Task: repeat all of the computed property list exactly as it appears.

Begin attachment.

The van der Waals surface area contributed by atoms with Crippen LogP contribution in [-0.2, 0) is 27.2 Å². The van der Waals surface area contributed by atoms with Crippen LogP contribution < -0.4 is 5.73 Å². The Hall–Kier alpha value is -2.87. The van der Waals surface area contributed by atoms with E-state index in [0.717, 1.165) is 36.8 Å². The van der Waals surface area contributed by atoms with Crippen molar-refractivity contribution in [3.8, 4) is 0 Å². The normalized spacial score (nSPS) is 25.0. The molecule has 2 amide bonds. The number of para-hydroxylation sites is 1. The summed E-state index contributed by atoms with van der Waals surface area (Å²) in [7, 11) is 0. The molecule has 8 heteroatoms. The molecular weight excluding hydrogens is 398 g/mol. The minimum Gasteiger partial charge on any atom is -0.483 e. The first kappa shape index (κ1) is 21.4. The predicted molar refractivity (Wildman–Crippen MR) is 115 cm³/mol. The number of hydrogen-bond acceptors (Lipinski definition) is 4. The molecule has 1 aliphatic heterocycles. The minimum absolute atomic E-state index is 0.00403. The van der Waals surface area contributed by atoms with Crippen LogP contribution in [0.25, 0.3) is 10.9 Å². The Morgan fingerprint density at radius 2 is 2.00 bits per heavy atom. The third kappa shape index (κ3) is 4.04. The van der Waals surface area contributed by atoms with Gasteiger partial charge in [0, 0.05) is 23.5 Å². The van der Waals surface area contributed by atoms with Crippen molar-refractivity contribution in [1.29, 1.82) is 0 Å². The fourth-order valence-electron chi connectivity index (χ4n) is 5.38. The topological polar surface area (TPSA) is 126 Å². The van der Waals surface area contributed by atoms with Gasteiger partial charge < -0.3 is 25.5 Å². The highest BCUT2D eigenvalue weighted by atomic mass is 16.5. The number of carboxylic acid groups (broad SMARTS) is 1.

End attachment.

The van der Waals surface area contributed by atoms with Crippen LogP contribution in [-0.2, 0) is 27.2 Å². The van der Waals surface area contributed by atoms with Crippen LogP contribution < -0.4 is 5.73 Å². The Hall–Kier alpha value is -2.87. The van der Waals surface area contributed by atoms with E-state index in [0.717, 1.165) is 36.8 Å². The van der Waals surface area contributed by atoms with Crippen molar-refractivity contribution in [3.8, 4) is 0 Å². The normalized spacial score (nSPS) is 25.0. The molecule has 2 amide bonds. The number of para-hydroxylation sites is 1. The summed E-state index contributed by atoms with van der Waals surface area (Å²) in [7, 11) is 0. The molecule has 8 heteroatoms. The molecular weight excluding hydrogens is 398 g/mol. The minimum Gasteiger partial charge on any atom is -0.483 e. The first kappa shape index (κ1) is 21.4. The predicted molar refractivity (Wildman–Crippen MR) is 115 cm³/mol. The number of hydrogen-bond acceptors (Lipinski definition) is 4. The molecule has 1 aliphatic heterocycles. The minimum absolute atomic E-state index is 0.00403. The van der Waals surface area contributed by atoms with Crippen LogP contribution in [0.25, 0.3) is 10.9 Å². The Morgan fingerprint density at radius 2 is 2.00 bits per heavy atom. The third kappa shape index (κ3) is 4.04. The van der Waals surface area contributed by atoms with Gasteiger partial charge in [0, 0.05) is 23.5 Å². The van der Waals surface area contributed by atoms with Crippen molar-refractivity contribution in [1.29, 1.82) is 0 Å². The fourth-order valence-electron chi connectivity index (χ4n) is 5.38. The topological polar surface area (TPSA) is 126 Å². The van der Waals surface area contributed by atoms with Gasteiger partial charge < -0.3 is 25.5 Å². The highest BCUT2D eigenvalue weighted by atomic mass is 16.5. The number of carboxylic acid groups (broad SMARTS) is 1.